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GDC Spotlight Interviews: Microsoft and Havok

| December 2014

In This Issue:

  • Microsoft - Mark Seminatore, principal development manager, Xbox Advanced Technology Group at Microsoft, talks about DirectX 12, buying Mojang, and how the best coders can win prizes in the QuickStart Challenges at GDC.

GDC Spotlight Interviews: Tencent Games, ARM and Unity Technologies

| January 2014

In This Issue:

  • Tencent Games - Steve Gray, executive in charge of production at Tencent Games, gives tips for developers who want to pitch apps to Chinese operators, and a sneak peek at what to expect from the upcoming Developer Day event at GDC 2014.

Independent Games Festival's 1999 finalists, then and now

The inaugural year for the Independent Games Festival (IGF) was over a decade ago. While over 1,000 entries exist for the 2014 competition, IGF was 10 times smaller in 1999, which may correlate to a time when it was more difficult to be financially successful and independent. Indie angel investors and incubators, console support, digital distribution channels, easy access to free tools and assistance, and online crowd funding initiatives were all but missing at the turn of the millenium.
Even if IGF recognized these innovative but incomplete games, there were more obstacles and fewer options for them to make it to retail. It should come as no surprise that some of the IGF 1999 games from smaller studios remain unfinished. Though not all the games earned success, the talent behind these games has persevered.
Master of remastering ceremonies Jason Scott has revisited some of the more widely known game talent from that year. To complement Jason's excellent preservation of the finalist show reel, this piece will explore what has happened to as many of the first IGF finalists as possible. It looks at what IGF has done for these sometimes repeat finalists, what else they have worked on, and even what they feel could improve IGF.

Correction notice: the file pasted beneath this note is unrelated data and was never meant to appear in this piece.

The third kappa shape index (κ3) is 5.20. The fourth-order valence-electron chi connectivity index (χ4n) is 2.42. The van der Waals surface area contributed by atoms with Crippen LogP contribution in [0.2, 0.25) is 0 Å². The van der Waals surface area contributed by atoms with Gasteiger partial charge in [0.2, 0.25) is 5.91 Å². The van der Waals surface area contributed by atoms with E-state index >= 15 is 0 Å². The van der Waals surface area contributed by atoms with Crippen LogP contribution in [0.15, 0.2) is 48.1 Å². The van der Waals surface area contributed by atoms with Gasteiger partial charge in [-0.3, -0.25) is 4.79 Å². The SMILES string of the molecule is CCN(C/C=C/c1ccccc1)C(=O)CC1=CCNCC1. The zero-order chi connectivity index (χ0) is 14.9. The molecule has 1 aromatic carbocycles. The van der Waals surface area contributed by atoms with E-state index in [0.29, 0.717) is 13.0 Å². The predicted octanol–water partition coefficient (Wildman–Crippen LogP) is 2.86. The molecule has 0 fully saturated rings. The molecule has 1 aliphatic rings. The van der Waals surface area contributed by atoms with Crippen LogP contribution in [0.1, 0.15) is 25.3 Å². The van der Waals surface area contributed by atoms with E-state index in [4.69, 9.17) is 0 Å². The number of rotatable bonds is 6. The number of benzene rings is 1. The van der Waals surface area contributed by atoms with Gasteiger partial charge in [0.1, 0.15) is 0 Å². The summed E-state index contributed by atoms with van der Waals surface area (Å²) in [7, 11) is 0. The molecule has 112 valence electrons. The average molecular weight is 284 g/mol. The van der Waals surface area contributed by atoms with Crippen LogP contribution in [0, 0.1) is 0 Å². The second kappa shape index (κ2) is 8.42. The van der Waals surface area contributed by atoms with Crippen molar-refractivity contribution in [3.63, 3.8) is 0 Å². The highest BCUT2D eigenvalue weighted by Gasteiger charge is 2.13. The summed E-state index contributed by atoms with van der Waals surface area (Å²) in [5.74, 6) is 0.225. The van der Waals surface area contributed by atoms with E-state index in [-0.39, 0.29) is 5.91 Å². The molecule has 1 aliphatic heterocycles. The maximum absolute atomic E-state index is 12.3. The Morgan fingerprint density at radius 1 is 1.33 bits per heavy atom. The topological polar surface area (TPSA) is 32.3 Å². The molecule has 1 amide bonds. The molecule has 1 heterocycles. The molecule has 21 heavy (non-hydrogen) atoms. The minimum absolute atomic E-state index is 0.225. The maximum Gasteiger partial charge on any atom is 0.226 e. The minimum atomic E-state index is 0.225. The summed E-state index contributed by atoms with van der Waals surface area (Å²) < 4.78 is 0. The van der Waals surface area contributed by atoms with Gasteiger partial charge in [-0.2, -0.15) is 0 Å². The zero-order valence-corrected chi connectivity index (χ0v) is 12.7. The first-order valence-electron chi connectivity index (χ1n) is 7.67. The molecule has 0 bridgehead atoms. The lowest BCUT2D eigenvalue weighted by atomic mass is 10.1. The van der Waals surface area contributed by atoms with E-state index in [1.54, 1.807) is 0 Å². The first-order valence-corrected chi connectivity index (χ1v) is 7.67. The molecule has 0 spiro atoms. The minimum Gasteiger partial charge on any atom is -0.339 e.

GDC China 2013 announced for Sept 15-17th: call for talks now open

The call for Mandarin and English submissions to present talks for the 2013 Game Developers Conference China is now open until May 10.
Organized by UBM Tech Game Network, GDC China, now in its sixth year, will move up to September this year, running the 15th to the 17th at the Shanghai International Convention Center in Shanghai, China.
Submissions will be accepted until May 10th for papers on Game Design, Production, Business & Marketing, Smartphone & Tablet Games, and Independent Games.
As ever for the GDC shows, organizers are looking for leading industry practitioners to propose lectures and panels with significant, applicable takeaways for today's video game community.
GDC China continues to be the premier professional conference for the creators of games and interactive entertainment in Asia. Chosen speakers can join the world's leading developers to exchange ideas, be inspired, and to further advance the business, knowledge and technology behind game creation in Asia.

GDC 2013 debuts 'Schedule Builder', highlights new roundtables

With planning for March's GDC 2013 in San Francisco now underway, the show's organizers have debuted more than 20 sessions via the initial Schedule Builder, with hundreds more due over the next few weeks.

As always, prospective GDC speakers are working closely with the advisory board, who are individually mentoring talks through multiple submissions stages and into the official program.

As part of this process, GDC 2013's very first announced talks are now available online via its official Schedule Builder - with highlights to be further explored soon including a 'poster session' on Metacritic scoring, plus talks from Double Fine, Frictional Games and Microsoft.

Alongside the Schedule Builder, GDC organizers have also added this week a pair of roundtable talks focusing on managing art teams and incorporating designers into your production processes.

Unlike GDC's standard lectures and panels, these roundtable sessions allow attendees to sit down with the host to engage in face-to-face discussions, share their personal experiences, and learn from their fellow developers.

First, Keith Self-Ballard, an art director at Blizzard Entertainment on the company's unannounced next-gen MMO, will host the "Art Director and Lead Artist Roundtable," which will provide an open forum for artists and art directors to exchange ideas regarding how studios should manage, lead, and direct their art teams.

This session will address the most pressing issues facing today's game artists, and attendees will walk away with a better understanding of how to overcome these challenges.